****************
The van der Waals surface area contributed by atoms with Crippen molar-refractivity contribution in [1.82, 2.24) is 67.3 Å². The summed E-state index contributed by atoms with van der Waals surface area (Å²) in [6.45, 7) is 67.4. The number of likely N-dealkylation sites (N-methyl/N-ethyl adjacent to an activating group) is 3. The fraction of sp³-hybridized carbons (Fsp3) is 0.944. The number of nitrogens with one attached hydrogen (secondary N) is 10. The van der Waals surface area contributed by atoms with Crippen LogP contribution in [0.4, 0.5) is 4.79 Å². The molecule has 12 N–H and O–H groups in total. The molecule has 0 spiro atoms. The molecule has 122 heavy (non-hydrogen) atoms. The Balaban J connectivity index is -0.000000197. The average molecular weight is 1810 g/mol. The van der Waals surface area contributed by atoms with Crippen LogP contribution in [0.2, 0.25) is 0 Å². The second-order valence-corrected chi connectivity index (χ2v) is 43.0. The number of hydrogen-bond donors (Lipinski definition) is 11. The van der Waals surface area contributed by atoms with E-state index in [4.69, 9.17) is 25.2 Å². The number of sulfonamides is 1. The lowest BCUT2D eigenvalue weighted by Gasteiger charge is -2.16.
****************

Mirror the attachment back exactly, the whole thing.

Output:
The van der Waals surface area contributed by atoms with Crippen molar-refractivity contribution in [1.82, 2.24) is 67.3 Å². The summed E-state index contributed by atoms with van der Waals surface area (Å²) in [6.45, 7) is 67.4. The number of likely N-dealkylation sites (N-methyl/N-ethyl adjacent to an activating group) is 3. The fraction of sp³-hybridized carbons (Fsp3) is 0.944. The number of nitrogens with one attached hydrogen (secondary N) is 10. The van der Waals surface area contributed by atoms with Crippen LogP contribution in [0.4, 0.5) is 4.79 Å². The molecule has 12 N–H and O–H groups in total. The molecule has 0 spiro atoms. The molecule has 122 heavy (non-hydrogen) atoms. The Balaban J connectivity index is -0.000000197. The average molecular weight is 1810 g/mol. The van der Waals surface area contributed by atoms with Crippen LogP contribution in [0.2, 0.25) is 0 Å². The second-order valence-corrected chi connectivity index (χ2v) is 43.0. The number of hydrogen-bond donors (Lipinski definition) is 11. The van der Waals surface area contributed by atoms with E-state index in [4.69, 9.17) is 25.2 Å². The number of sulfonamides is 1. The lowest BCUT2D eigenvalue weighted by Gasteiger charge is -2.16.